Universal Language Translator

Linguistic expectations
Akin to the symbols of Morse code, the chirping, which we commonly regard as unsophisticated and therefore mostly ignore, may in fact communicate a huge variety of valuable messages.
| Jacob Hardy | Issue 149 (Sep - Oct 2022)

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Universal Language Translator

In This Article

  • It’s not just wings that allow birds to fly; they have many physical features that work together to make flight possible. They need lightweight features, a streamlined body, and a rigid skeleton to provide firm attachments for powerful muscles.
  • Imagine what a universal translator, once invented, could tell us by converting all these animal signals into human speech. Its impact on human life will be unquestionably groundbreaking.

Imagine that one day, in your garden, you find an ancient coin. On this coin are written unknown characters. It’s unlikely you’ll be able to read these figures until the code is cracked by a specialist. Even if you do not know about the period or civilization from which this coin comes, you will no doubt conclude that the symbols on it represents a language. Whether you can read them or not is irrelevant; language is recognizable.

To exemplify, Morse code is a system in which letters—let’s say the 26 letters of the English alphabet—are represented by only three basic parts: dots, dashes, and spaces. By combining these three symbols, one can produce more than 500,000 English words that, again, can be combined into an infinite number of phrases or sentences. The fact that we can communicate messages merely through simple dots and dashes is amazing and thought provoking.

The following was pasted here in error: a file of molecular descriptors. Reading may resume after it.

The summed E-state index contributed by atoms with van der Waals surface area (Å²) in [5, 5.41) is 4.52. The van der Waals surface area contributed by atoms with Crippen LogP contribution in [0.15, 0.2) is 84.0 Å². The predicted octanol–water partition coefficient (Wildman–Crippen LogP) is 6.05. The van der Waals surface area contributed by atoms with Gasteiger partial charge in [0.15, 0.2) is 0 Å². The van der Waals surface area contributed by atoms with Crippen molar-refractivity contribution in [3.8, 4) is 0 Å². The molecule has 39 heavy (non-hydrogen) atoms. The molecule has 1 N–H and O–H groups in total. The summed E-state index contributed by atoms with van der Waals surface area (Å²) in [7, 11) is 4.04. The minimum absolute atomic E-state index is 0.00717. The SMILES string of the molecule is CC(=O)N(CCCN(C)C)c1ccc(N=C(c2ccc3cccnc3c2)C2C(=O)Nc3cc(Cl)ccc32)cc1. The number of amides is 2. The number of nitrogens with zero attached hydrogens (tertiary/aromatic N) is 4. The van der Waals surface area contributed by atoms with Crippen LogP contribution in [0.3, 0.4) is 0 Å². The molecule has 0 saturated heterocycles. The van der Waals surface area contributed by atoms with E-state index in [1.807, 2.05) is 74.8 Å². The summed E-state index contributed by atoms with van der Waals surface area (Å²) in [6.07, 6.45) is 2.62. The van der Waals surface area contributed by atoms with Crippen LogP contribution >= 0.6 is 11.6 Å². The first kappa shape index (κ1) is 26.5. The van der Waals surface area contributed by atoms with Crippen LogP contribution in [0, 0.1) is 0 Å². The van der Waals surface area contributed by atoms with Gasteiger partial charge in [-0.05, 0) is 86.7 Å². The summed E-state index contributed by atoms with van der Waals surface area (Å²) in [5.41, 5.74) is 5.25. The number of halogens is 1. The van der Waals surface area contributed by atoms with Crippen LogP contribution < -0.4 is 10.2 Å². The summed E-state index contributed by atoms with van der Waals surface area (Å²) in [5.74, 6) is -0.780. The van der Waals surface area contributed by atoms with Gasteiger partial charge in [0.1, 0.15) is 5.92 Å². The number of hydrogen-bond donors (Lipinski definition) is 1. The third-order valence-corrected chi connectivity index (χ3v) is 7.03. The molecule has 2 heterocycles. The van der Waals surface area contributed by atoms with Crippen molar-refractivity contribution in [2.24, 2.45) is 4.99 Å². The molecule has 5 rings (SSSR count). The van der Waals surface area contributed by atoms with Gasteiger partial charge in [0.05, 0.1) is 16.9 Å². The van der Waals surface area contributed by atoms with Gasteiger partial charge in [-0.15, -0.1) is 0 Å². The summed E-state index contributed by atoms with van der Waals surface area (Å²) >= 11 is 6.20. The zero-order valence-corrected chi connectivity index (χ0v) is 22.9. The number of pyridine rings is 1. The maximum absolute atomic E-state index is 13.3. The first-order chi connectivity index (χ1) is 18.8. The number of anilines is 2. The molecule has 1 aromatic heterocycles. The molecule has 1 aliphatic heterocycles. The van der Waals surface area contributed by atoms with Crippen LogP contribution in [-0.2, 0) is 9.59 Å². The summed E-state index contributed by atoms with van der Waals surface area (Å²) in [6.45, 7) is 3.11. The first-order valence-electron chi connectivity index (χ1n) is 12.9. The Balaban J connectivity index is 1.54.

The chirping of birds, especially in the early morning hours, cannot be considered primitive sounds that only consist of a couple of quack-quacks, woo-woos, or cock-a-doodle-doos. Akin to the symbols of Morse code, the chirping, which we commonly regard as unsophisticated and therefore mostly ignore, may in fact communicate a huge variety of valuable messages. For instance, the nightingale—whose songs might comfort us—may in reality be telling a completely different story. Limiting the language of animals to simple signals of warning, happiness, mating, and so on might be a mistake; these basic emotions may just be the tip of the iceberg when it comes to animal communication. Do animals, then, have a language like humans, perhaps with a different purpose or use?

Human-animal talk in the Quran

King Solomon, known in Islam as Prophet Suleyman, was endowed with the miraculous ability to communicate with all animals, including birds. Let me draw your attention to some related verses from the Holy Quran:

Solomon succeeded David. He would say (citing in gratitude God's favors to him): "O people! We have been taught the language of birds, and we have been granted (some portion) of everything (which God provides for His servants). Surely this is a conspicuous favor. (27:16)

Another verse tells of a story where Prophet Suleyman came upon a colony of ants while on a military campaign with his great army:

Until, when they reached a valley of ants, one of the ants said: “O you ants! Get into your dwellings lest Solomon and his army crush you unawares.” (27:18)

Upon hearing the ants talk, Prophet Suleyman addressed God:

Smiling at her words (in humble contentment with God's favors to him), he said: “My Lord! Inspire and guide me so that I may thank You for Your favor which You have bestowed on me and on my parents, and so that I may act righteously in a manner that will please You; and include me (out of Your mercy) among Your righteous servants.” (27:19)